My own story in the collection, “Black Angels and Blue Roses,” uses the tale of a fallen angel with the power to “sing” humans a second chance in life as a means of exploring our collective responsibility in the healing of one another.
adrienne maree brown’s piece “The River,” one of the Detroit-based science fiction pieces she was just awarded a Kresge Fellowship to create, explores the concept of what does justice look like for crimes the current criminal justice system does not even have language for, does not even acknowledge as a crime – gentrification, displacement, economic devastation, generational institutionalized oppression.
This leads to another important lesson for those of us who believe in alternatives to incarceration: there is always the potential for a quest to be hijacked for nefarious purposes. For example, though superheroes were the first encounter most of us have had with alternative systems of justice, it does not mean that they embody radical or transformative politics. Just like in the real world we have the Minute Men as alternatives to police, in the superhero world we have folks like the Punisher, who just kills anyone who gets in his way. Debuting at a time when this nation was debating the death penalty (1974), Punisher speaks to the dangerous reactionary dystopias that can be created if we are not strongly rooted in our principles and values.
A powerful counterpoint to this mentality is the young adult fiction novel The Adventures of Darius Logan Book One: Super Justice Force, by Octavia’s Brood contributor David F. Walker,. In Super Justice Force, a young Black teenager Darius Logan is offered the choice between going to prison or going to a program run by the world’s greatest team of superheroes, a team that also includes former super-villains. One powerful subplot is the relationship between Nightwatcher and Otto Rekker (nods to Batman and The Joker), once arch enemies, now close teammates who attend each other’s summer barbecues.
Manny, another former mad villain, says to Darius when he questions Otto’s presence, “Someone breaks the law, you can bet they got their reasons – reasons they can justify… Hell, Doc Kaos can probably make a compellin’ case for tryin’ to destroy the human race.” This quote highlights the need for understanding, to hear motivations and intentions, while still holding people accountable for the harm they do and the damage they cause.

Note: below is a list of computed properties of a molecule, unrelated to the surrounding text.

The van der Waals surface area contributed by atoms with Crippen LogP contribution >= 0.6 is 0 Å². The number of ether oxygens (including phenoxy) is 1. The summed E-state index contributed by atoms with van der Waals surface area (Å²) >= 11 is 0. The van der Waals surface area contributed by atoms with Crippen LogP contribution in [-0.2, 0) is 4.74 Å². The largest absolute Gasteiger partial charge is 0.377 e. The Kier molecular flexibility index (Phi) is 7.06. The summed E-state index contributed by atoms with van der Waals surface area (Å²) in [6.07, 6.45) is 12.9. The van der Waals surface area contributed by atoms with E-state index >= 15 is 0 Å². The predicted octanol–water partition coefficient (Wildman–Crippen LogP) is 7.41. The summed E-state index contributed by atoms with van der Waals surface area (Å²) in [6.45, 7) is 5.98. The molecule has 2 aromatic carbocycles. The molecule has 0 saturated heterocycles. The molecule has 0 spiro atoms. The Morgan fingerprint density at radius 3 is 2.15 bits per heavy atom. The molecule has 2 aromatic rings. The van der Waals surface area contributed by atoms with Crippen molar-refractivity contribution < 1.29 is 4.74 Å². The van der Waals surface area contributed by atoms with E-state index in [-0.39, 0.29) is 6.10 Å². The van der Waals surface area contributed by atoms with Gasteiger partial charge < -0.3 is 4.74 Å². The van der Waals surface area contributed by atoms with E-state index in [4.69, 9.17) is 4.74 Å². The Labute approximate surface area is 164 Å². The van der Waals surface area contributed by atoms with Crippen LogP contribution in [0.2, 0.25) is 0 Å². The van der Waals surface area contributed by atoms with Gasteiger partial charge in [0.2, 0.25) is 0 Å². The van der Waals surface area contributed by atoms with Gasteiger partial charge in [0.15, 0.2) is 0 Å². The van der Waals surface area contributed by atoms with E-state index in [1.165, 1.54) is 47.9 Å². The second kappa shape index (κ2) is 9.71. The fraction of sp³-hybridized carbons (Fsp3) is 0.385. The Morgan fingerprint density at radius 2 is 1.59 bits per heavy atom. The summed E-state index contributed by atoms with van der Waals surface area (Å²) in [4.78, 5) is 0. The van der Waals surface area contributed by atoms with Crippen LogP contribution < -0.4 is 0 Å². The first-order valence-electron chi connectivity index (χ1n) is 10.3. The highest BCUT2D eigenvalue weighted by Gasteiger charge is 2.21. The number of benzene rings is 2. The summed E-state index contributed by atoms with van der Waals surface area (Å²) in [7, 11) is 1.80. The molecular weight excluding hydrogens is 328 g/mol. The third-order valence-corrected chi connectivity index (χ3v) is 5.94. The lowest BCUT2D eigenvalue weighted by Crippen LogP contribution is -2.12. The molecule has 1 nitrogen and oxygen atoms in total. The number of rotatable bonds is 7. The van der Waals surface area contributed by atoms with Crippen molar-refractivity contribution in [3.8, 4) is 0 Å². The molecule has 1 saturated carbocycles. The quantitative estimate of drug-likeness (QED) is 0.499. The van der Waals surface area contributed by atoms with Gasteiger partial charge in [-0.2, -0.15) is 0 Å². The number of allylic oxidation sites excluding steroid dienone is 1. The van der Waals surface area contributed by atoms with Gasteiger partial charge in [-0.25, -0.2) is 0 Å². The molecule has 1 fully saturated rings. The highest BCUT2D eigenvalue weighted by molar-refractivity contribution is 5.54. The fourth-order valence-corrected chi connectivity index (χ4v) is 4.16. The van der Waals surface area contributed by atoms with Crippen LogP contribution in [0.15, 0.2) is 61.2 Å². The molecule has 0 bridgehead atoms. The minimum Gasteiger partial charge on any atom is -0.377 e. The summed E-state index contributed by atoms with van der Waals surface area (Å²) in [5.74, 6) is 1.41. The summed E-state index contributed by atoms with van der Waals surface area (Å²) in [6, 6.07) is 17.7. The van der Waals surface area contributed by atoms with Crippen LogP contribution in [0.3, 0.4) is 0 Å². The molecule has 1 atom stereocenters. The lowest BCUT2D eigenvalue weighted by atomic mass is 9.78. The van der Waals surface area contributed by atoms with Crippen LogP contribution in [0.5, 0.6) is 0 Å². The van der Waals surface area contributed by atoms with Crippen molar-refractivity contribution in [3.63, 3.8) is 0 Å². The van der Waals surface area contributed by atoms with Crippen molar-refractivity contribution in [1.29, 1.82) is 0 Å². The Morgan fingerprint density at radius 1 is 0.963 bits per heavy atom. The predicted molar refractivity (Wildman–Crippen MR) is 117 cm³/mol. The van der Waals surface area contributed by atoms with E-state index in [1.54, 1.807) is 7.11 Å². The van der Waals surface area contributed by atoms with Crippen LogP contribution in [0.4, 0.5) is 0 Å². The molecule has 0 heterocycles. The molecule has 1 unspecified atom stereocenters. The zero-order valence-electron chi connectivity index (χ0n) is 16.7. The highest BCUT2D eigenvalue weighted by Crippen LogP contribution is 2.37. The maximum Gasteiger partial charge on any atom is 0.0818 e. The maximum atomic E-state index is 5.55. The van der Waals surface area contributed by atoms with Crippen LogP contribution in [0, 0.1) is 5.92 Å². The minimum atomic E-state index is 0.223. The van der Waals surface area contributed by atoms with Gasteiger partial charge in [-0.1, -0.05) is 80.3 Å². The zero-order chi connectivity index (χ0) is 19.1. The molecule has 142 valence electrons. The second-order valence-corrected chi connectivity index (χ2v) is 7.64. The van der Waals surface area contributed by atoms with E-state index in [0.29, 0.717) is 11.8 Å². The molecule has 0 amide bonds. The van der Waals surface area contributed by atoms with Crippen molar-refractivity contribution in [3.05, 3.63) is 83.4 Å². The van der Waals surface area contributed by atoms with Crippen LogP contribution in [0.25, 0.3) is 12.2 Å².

Another important lesson I have personally learned from science fiction is quests are the work of a community, never just one person. Without allies and community support, there is no chance of winning. I have relearned this in my organizing work, as well as working on this anthology. It has been one of the most inspiring and happiest projects, to work with visionaries I consider family and mentors as we re-imagine the world around us.
Perhaps the lesson from the fantasy quest Phillips spoke of most relevant to abolishing the prison system and creating community accountability is how difficult it is. Quests are never neat and easy. Quests test everything you know about yourself, everything you think you know about the world. You have to make some of the hardest decisions of your life, and sometimes you choose wrong. Sometimes you make things worse. But you keep going.
I often think of the scene in The Lord of the Rings: Two Towers when Frodo and Sam are at Osgiliath, where the immense power and resources of the enemy become clear, and Frodo says he can’t go on with the quest.
Frodo: “What are we holding on to, Sam?”
Sam: “That there’s some good in this world, Mr. Frodo. And it’s worth fighting for.”
This is what so much of our organizing work, especially around prison abolition, is based on – faith. A faith, sometimes in the face of powerful evidence to the contrary, that there is positivity and healing to be had on the other side of pain and suffering and hurt. That is what keeps us moving through those times when all hope is otherwise lost.
Prison abolition says we know inherently we have the ability to be the best of ourselves. Abolition says we can operate from the principles of wholeness and healing, rather than retribution and vengeance. When I asked poet, Black feminist thinker, and Octavia’s Brood contributor Alexis Pauline Gumbs how abolition and science fiction connected to her, she said, “For me prison abolition is a speculative future. It imagines a species with a set of fully developed powers that are right now only fledgling. We are that species.”
And even when there is a positive resolution to the epic quest you undertook, you know it is just part of a larger ongoing struggle. This is not the end – it is merely the waiting period for the next book in the series to come out, when the work begins anew, and you use the hard won lessons from book one to move ever towards justice in the sequels.
This process of struggle is also what community accountability looks like.
Walidah Imarisha is an educator, writer, poet and organizer. She is the co-editor of Octavia’s Brood: Science Fiction Stories From Social Justice Movements (AK Press, Spring 2015). She has taught in Portland State University’s Black Studies Department and Oregon State University’s Women, Gender, Sexuality Studies Department.